Care About Your UX Career? Network Now!

Networking is critical regardless of what your career is. That said, by definition user experience is centered on understanding people: the people we design for, the people that participate in our research studies, and the people that ultimately use our end products. Give your UX peers the opportunity to get to know you and, at the same time, take the opportunity to get to know your peers. How do you do this? By networking both electronically and in person. A wider network means more job opportunities, support from those in your profession, and the ability to help more people further their careers as well.

Photo of a room full of people networking at small tables.

Figure 1. This picture was taken at a speed networking event for DC-area UX professionals. The event was coordinated by several organizations, and nearly 100 people turned out each of the four times the event took place in 2011 and 2012.

I like to visualize information and admit to keeping a “serendipity chart” in Visio. I chart how attending a conference or an event, or running into someone and having a business-oriented or personal conversation, has led to interesting new paid and voluntary projects.

Who Should You Be Networking With?

As a UX professional, you should focus on networking with other UX professionals, as well as those who understand the value of UX. For example, a project manager may or may not be a UX professional per se, but when the next project shows up and there is an urgent need for an interaction designer or an information architect or some user research, guess who may be calling.

Twitter for UX Professionals

I keep my Twitter posts almost exclusively within a UX framework. Here are recommendations, based on my own experiences:

Who to Follow

Professionals in your specific UX discipline. I’m clearly centered as a usability professional and follow other usability professionals who I know personally or who tweet about usability-related topics.

Related UX professionals. There are a number of different types of user experience professions, and again, I follow those who I either know personally or who tweet about things generally related to user experience.

Following back. When I get follows from people in various UX professions, I often follow them back. I’m also very likely to follow back people who are geographically close to me. Since I plan to stay in my area, having a network that is more densely made up of people who are nearby has good networking value for me.

What to Tweet

Consider a mix of tweets that will intrigue those who are in your field professionally. In terms of UX, my tweets center around events, places, professional items, and personal items.


  • Talks that I’m giving.
  • Talks that my local UXPA-DC chapter is hosting and events related to UXPA International.
  • Other interesting talks and events that I learn about.
  • Conferences I’m attending and interesting ideas that I’ve picked up at these events.


  • When I’ll be in a city on business travel, particularly when I have some spare time to have spontaneous coffee or drinks with colleagues.

Professional items 

  • My blog posts.
  • Others’ blog posts that I find interesting (Whenever possible, I like to add a personal note about what I find most interesting).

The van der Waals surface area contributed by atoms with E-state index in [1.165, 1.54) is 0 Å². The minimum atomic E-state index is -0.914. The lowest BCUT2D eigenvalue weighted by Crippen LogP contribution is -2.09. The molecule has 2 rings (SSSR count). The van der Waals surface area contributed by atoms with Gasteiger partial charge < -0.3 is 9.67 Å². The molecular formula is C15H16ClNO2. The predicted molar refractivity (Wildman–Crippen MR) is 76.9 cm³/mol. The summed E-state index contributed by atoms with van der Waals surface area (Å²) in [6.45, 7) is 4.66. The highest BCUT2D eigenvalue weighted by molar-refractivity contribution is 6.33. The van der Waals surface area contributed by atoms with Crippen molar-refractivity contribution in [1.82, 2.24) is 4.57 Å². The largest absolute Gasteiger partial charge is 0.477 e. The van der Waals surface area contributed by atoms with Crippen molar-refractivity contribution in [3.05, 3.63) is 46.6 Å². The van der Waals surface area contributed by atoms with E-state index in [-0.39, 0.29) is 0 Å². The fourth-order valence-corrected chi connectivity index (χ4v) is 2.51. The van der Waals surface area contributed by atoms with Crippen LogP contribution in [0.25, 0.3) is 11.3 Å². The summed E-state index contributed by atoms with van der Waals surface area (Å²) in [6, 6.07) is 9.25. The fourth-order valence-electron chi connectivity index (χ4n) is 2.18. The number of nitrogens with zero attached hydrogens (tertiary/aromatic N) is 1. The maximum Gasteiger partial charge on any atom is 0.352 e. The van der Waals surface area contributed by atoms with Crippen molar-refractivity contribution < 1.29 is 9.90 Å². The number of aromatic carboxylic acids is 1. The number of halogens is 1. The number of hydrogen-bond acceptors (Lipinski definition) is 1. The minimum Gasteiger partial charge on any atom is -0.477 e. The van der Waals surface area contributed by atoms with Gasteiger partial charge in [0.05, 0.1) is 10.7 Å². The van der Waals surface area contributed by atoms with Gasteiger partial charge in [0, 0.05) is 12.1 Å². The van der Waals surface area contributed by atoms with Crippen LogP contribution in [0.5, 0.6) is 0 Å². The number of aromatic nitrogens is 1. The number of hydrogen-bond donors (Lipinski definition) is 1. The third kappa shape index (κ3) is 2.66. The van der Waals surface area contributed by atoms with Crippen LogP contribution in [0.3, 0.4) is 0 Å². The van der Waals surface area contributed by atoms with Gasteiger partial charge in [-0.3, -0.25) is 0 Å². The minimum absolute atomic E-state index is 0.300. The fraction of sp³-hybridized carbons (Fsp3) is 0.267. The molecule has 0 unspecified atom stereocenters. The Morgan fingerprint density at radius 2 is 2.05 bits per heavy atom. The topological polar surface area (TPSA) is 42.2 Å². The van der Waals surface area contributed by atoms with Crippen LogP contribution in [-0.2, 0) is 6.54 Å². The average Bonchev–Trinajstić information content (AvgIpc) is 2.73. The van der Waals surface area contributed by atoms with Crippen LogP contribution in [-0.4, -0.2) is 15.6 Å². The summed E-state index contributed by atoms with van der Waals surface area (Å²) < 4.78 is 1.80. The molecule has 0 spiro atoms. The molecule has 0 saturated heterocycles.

• Useful content on Twitter that someone else has tweeted, ideally as a modified tweet where I can add value with a comment or endorsement of an idea.
  • Broadcasting professional needs (I haven’t leveraged Twitter in this way much yet, but it’s important to remain relevant so that when you do broadcast a need, people will listen).

Personal items 

  • I occasionally Tweet something that shows my human side so that others can get to know me as a person in addition to the UX professional I am.

In all, I enjoy sharing information and seeing information from others. And I love when I get to meet people in real life that I recognize from Twitter—it’s always a conversation starter!

LinkedIn for UX Professionals

If you build your LinkedIn network, not only will you learn more about your primary connections, but you can also quickly see UX professionals at any given company.

Here are my recommendations on how UX professionals should use LinkedIn:

  • Make your LinkedIn profile usable. Everything that you might include in the design or recommendation for a website is also true for your LinkedIn profile. Make it easy to skim, and make sure that key information pops out.
  • Structure your profile so that the UX experience stands out. If you’ve done work outside of UX, make sure you de-emphasize it. Someone who wants to hire you may appreciate your diverse background, but will still look for your core user experience focus first.
  • Think like an SEO expert, and remember findability is critical. Use keywords in your profile that people are going to be using to look you up. Doing this in the “Skills & Expertise” section is vital, but carefully sprinkling the right words throughout your profile is also important.
  • Create an accurate profile. Your profile should reflect who you are professionally but focus on your UX skills and experiences. This doesn’t have to be a resume and doesn’t have to be all inclusive.
  • Get recommendations. Don’t be embarrassed to explain to your recommenders how you think their recommendation can best align with your profile. While a generic “great to work with” recommendation is fine to sprinkle in, for the most part these recommendations should highlight your UX skills and experiences. Be ready to give a recommendation back for anyone who you requested a recommendation from.